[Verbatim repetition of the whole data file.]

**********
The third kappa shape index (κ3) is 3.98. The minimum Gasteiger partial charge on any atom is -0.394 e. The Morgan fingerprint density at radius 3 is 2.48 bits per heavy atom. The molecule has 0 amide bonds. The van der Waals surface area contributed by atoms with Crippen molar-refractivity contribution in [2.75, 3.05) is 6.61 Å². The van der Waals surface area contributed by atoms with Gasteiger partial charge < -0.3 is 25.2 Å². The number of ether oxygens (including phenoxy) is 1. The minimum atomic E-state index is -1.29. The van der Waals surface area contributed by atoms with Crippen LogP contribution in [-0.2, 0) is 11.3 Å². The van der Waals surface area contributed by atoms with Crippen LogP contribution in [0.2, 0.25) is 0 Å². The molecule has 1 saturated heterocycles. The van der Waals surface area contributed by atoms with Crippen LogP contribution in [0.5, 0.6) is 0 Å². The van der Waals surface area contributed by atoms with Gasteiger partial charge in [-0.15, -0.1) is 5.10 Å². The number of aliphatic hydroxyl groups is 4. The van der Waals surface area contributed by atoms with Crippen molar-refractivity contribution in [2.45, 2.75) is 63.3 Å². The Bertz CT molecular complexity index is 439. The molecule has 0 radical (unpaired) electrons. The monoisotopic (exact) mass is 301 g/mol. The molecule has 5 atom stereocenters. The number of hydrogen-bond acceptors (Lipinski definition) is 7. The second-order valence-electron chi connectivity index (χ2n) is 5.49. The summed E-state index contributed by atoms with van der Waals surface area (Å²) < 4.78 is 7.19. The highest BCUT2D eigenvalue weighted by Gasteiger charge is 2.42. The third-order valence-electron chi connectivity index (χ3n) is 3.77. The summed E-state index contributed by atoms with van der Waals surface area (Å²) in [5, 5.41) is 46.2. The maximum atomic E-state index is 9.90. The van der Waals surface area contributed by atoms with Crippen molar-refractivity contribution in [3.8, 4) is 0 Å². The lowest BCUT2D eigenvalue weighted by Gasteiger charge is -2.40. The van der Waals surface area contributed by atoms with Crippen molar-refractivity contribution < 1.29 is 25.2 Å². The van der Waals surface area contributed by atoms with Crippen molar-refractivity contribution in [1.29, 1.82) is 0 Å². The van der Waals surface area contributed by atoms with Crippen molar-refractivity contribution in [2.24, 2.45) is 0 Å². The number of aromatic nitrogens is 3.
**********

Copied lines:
The third kappa shape index (κ3) is 3.98. The minimum Gasteiger partial charge on any atom is -0.394 e. The Morgan fingerprint density at radius 3 is 2.48 bits per heavy atom. The molecule has 0 amide bonds. The van der Waals surface area contributed by atoms with Crippen molar-refractivity contribution in [2.75, 3.05) is 6.61 Å². The van der Waals surface area contributed by atoms with Gasteiger partial charge < -0.3 is 25.2 Å². The number of ether oxygens (including phenoxy) is 1. The minimum atomic E-state index is -1.29. The van der Waals surface area contributed by atoms with Crippen LogP contribution in [-0.2, 0) is 11.3 Å². The van der Waals surface area contributed by atoms with Crippen LogP contribution in [0.2, 0.25) is 0 Å². The molecule has 1 saturated heterocycles. The van der Waals surface area contributed by atoms with Crippen LogP contribution in [0.5, 0.6) is 0 Å². The van der Waals surface area contributed by atoms with Gasteiger partial charge in [-0.15, -0.1) is 5.10 Å². The number of aliphatic hydroxyl groups is 4. The van der Waals surface area contributed by atoms with Crippen molar-refractivity contribution in [2.45, 2.75) is 63.3 Å². The Bertz CT molecular complexity index is 439. The molecule has 0 radical (unpaired) electrons. The monoisotopic (exact) mass is 301 g/mol. The molecule has 5 atom stereocenters. The number of hydrogen-bond acceptors (Lipinski definition) is 7. The second-order valence-electron chi connectivity index (χ2n) is 5.49. The summed E-state index contributed by atoms with van der Waals surface area (Å²) < 4.78 is 7.19. The highest BCUT2D eigenvalue weighted by Gasteiger charge is 2.42. The third-order valence-electron chi connectivity index (χ3n) is 3.77. The summed E-state index contributed by atoms with van der Waals surface area (Å²) in [5, 5.41) is 46.2. The maximum atomic E-state index is 9.90. The van der Waals surface area contributed by atoms with Crippen molar-refractivity contribution in [3.8, 4) is 0 Å². The lowest BCUT2D eigenvalue weighted by Gasteiger charge is -2.40. The van der Waals surface area contributed by atoms with Crippen molar-refractivity contribution < 1.29 is 25.2 Å². The van der Waals surface area contributed by atoms with Crippen molar-refractivity contribution in [1.29, 1.82) is 0 Å². The van der Waals surface area contributed by atoms with Crippen molar-refractivity contribution in [2.24, 2.45) is 0 Å². The number of aromatic nitrogens is 3.